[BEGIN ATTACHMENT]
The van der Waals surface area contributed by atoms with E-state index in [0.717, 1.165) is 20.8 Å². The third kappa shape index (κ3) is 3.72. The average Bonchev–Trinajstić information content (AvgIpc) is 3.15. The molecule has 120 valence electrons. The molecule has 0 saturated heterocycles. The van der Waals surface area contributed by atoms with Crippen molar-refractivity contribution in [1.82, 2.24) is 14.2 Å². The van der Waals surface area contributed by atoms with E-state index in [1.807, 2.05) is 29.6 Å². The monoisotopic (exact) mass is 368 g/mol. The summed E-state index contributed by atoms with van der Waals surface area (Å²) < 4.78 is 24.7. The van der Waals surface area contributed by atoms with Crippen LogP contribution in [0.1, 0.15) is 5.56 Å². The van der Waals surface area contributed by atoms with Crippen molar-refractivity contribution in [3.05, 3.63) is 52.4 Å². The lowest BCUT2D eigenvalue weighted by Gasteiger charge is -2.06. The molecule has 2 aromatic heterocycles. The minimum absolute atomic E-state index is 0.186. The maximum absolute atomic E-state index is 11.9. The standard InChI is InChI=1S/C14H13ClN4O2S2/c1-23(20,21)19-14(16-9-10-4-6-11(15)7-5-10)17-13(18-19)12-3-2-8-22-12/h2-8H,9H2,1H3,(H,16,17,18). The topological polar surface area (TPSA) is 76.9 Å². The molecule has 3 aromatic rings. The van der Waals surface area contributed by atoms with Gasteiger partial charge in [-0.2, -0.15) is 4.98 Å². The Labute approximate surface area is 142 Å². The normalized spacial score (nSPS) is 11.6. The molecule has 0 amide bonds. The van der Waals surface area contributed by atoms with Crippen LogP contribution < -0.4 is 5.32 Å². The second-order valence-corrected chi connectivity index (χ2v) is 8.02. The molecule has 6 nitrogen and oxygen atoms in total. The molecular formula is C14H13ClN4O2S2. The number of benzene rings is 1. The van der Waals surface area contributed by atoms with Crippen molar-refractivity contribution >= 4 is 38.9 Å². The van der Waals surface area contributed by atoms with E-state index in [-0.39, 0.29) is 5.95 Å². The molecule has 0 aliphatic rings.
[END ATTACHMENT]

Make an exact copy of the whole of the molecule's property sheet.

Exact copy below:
The van der Waals surface area contributed by atoms with E-state index in [0.717, 1.165) is 20.8 Å². The third kappa shape index (κ3) is 3.72. The average Bonchev–Trinajstić information content (AvgIpc) is 3.15. The molecule has 120 valence electrons. The molecule has 0 saturated heterocycles. The van der Waals surface area contributed by atoms with Crippen molar-refractivity contribution in [1.82, 2.24) is 14.2 Å². The van der Waals surface area contributed by atoms with E-state index in [1.807, 2.05) is 29.6 Å². The monoisotopic (exact) mass is 368 g/mol. The summed E-state index contributed by atoms with van der Waals surface area (Å²) < 4.78 is 24.7. The van der Waals surface area contributed by atoms with Crippen LogP contribution in [0.1, 0.15) is 5.56 Å². The van der Waals surface area contributed by atoms with Crippen molar-refractivity contribution in [3.05, 3.63) is 52.4 Å². The lowest BCUT2D eigenvalue weighted by Gasteiger charge is -2.06. The molecule has 2 aromatic heterocycles. The minimum absolute atomic E-state index is 0.186. The maximum absolute atomic E-state index is 11.9. The standard InChI is InChI=1S/C14H13ClN4O2S2/c1-23(20,21)19-14(16-9-10-4-6-11(15)7-5-10)17-13(18-19)12-3-2-8-22-12/h2-8H,9H2,1H3,(H,16,17,18). The topological polar surface area (TPSA) is 76.9 Å². The molecule has 3 aromatic rings. The van der Waals surface area contributed by atoms with Gasteiger partial charge in [-0.2, -0.15) is 4.98 Å². The Labute approximate surface area is 142 Å². The normalized spacial score (nSPS) is 11.6. The molecule has 0 amide bonds. The van der Waals surface area contributed by atoms with Crippen LogP contribution < -0.4 is 5.32 Å². The second-order valence-corrected chi connectivity index (χ2v) is 8.02. The molecule has 6 nitrogen and oxygen atoms in total. The molecular formula is C14H13ClN4O2S2. The number of benzene rings is 1. The van der Waals surface area contributed by atoms with Crippen molar-refractivity contribution >= 4 is 38.9 Å². The van der Waals surface area contributed by atoms with E-state index in [-0.39, 0.29) is 5.95 Å². The molecule has 0 aliphatic rings.